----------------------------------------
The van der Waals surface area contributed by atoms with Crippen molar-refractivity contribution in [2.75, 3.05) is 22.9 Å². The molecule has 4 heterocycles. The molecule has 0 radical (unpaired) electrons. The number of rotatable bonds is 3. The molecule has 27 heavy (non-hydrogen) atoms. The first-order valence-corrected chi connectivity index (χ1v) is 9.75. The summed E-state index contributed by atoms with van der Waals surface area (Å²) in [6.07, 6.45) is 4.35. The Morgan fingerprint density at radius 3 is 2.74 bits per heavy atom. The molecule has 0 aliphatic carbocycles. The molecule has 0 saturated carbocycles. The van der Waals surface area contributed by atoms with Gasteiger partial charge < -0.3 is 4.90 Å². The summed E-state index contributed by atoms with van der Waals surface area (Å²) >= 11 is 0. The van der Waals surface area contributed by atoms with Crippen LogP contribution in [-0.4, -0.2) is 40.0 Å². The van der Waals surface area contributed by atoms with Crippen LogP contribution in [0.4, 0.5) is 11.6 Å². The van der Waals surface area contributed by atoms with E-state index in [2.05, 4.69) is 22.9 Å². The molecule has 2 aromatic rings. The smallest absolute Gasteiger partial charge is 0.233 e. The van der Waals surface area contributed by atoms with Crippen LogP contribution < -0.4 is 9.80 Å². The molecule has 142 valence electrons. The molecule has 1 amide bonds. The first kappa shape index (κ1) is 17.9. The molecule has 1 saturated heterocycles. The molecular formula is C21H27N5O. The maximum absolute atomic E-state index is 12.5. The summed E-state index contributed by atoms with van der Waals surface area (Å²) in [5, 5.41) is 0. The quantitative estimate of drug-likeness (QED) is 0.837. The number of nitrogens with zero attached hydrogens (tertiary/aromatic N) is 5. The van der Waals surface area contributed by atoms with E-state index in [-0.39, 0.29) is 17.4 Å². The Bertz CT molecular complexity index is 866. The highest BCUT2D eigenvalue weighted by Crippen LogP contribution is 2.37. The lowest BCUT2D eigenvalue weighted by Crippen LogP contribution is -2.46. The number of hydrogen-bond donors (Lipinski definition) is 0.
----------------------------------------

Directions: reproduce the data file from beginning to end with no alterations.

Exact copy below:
The van der Waals surface area contributed by atoms with Crippen molar-refractivity contribution in [2.75, 3.05) is 22.9 Å². The molecule has 4 heterocycles. The molecule has 0 radical (unpaired) electrons. The number of rotatable bonds is 3. The molecule has 27 heavy (non-hydrogen) atoms. The first-order valence-corrected chi connectivity index (χ1v) is 9.75. The summed E-state index contributed by atoms with van der Waals surface area (Å²) in [6.07, 6.45) is 4.35. The Morgan fingerprint density at radius 3 is 2.74 bits per heavy atom. The molecule has 0 aliphatic carbocycles. The molecule has 0 saturated carbocycles. The van der Waals surface area contributed by atoms with Gasteiger partial charge < -0.3 is 4.90 Å². The summed E-state index contributed by atoms with van der Waals surface area (Å²) >= 11 is 0. The van der Waals surface area contributed by atoms with Crippen LogP contribution in [-0.4, -0.2) is 40.0 Å². The van der Waals surface area contributed by atoms with Crippen LogP contribution in [0.4, 0.5) is 11.6 Å². The van der Waals surface area contributed by atoms with E-state index in [2.05, 4.69) is 22.9 Å². The molecule has 2 aromatic rings. The smallest absolute Gasteiger partial charge is 0.233 e. The van der Waals surface area contributed by atoms with Crippen LogP contribution < -0.4 is 9.80 Å². The molecule has 142 valence electrons. The molecule has 1 amide bonds. The first kappa shape index (κ1) is 17.9. The molecule has 1 saturated heterocycles. The molecular formula is C21H27N5O. The maximum absolute atomic E-state index is 12.5. The summed E-state index contributed by atoms with van der Waals surface area (Å²) in [5, 5.41) is 0. The quantitative estimate of drug-likeness (QED) is 0.837. The number of nitrogens with zero attached hydrogens (tertiary/aromatic N) is 5. The van der Waals surface area contributed by atoms with E-state index in [-0.39, 0.29) is 17.4 Å². The Bertz CT molecular complexity index is 866. The highest BCUT2D eigenvalue weighted by Crippen LogP contribution is 2.37. The lowest BCUT2D eigenvalue weighted by Crippen LogP contribution is -2.46. The number of hydrogen-bond donors (Lipinski definition) is 0.